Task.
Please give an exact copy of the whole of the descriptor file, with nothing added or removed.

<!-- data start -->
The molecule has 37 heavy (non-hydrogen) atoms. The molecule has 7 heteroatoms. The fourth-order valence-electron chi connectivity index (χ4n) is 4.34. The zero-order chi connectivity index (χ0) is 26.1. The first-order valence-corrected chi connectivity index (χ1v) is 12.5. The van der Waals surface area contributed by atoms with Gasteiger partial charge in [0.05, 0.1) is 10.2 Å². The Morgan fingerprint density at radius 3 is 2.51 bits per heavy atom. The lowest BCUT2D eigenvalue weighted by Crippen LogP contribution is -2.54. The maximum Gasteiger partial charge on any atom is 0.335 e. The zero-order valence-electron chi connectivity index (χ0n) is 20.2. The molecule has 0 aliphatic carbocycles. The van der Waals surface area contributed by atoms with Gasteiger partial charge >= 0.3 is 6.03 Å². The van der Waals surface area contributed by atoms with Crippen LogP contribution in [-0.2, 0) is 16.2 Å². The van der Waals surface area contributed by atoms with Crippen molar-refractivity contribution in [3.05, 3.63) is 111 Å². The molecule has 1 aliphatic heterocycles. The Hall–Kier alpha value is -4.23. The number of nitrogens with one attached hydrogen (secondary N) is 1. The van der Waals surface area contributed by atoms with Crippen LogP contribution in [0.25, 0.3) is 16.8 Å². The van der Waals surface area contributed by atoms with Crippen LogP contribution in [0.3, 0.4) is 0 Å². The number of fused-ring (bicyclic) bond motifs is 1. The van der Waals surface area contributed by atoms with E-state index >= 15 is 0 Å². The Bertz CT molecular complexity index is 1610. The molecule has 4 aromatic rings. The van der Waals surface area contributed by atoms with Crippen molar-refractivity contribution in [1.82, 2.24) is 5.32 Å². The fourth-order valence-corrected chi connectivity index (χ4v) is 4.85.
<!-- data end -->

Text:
The molecule has 37 heavy (non-hydrogen) atoms. The molecule has 7 heteroatoms. The fourth-order valence-electron chi connectivity index (χ4n) is 4.34. The zero-order chi connectivity index (χ0) is 26.1. The first-order valence-corrected chi connectivity index (χ1v) is 12.5. The van der Waals surface area contributed by atoms with Gasteiger partial charge in [0.05, 0.1) is 10.2 Å². The Morgan fingerprint density at radius 3 is 2.51 bits per heavy atom. The lowest BCUT2D eigenvalue weighted by Crippen LogP contribution is -2.54. The maximum Gasteiger partial charge on any atom is 0.335 e. The zero-order valence-electron chi connectivity index (χ0n) is 20.2. The molecule has 0 aliphatic carbocycles. The van der Waals surface area contributed by atoms with Gasteiger partial charge >= 0.3 is 6.03 Å². The van der Waals surface area contributed by atoms with Crippen LogP contribution in [-0.2, 0) is 16.2 Å². The van der Waals surface area contributed by atoms with Crippen molar-refractivity contribution in [3.05, 3.63) is 111 Å². The molecule has 1 aliphatic heterocycles. The Hall–Kier alpha value is -4.23. The number of nitrogens with one attached hydrogen (secondary N) is 1. The van der Waals surface area contributed by atoms with Crippen LogP contribution in [0.25, 0.3) is 16.8 Å². The van der Waals surface area contributed by atoms with Crippen LogP contribution in [0.3, 0.4) is 0 Å². The number of fused-ring (bicyclic) bond motifs is 1. The van der Waals surface area contributed by atoms with E-state index >= 15 is 0 Å². The Bertz CT molecular complexity index is 1610. The molecule has 4 aromatic rings. The van der Waals surface area contributed by atoms with Crippen molar-refractivity contribution in [1.82, 2.24) is 5.32 Å². The fourth-order valence-corrected chi connectivity index (χ4v) is 4.85.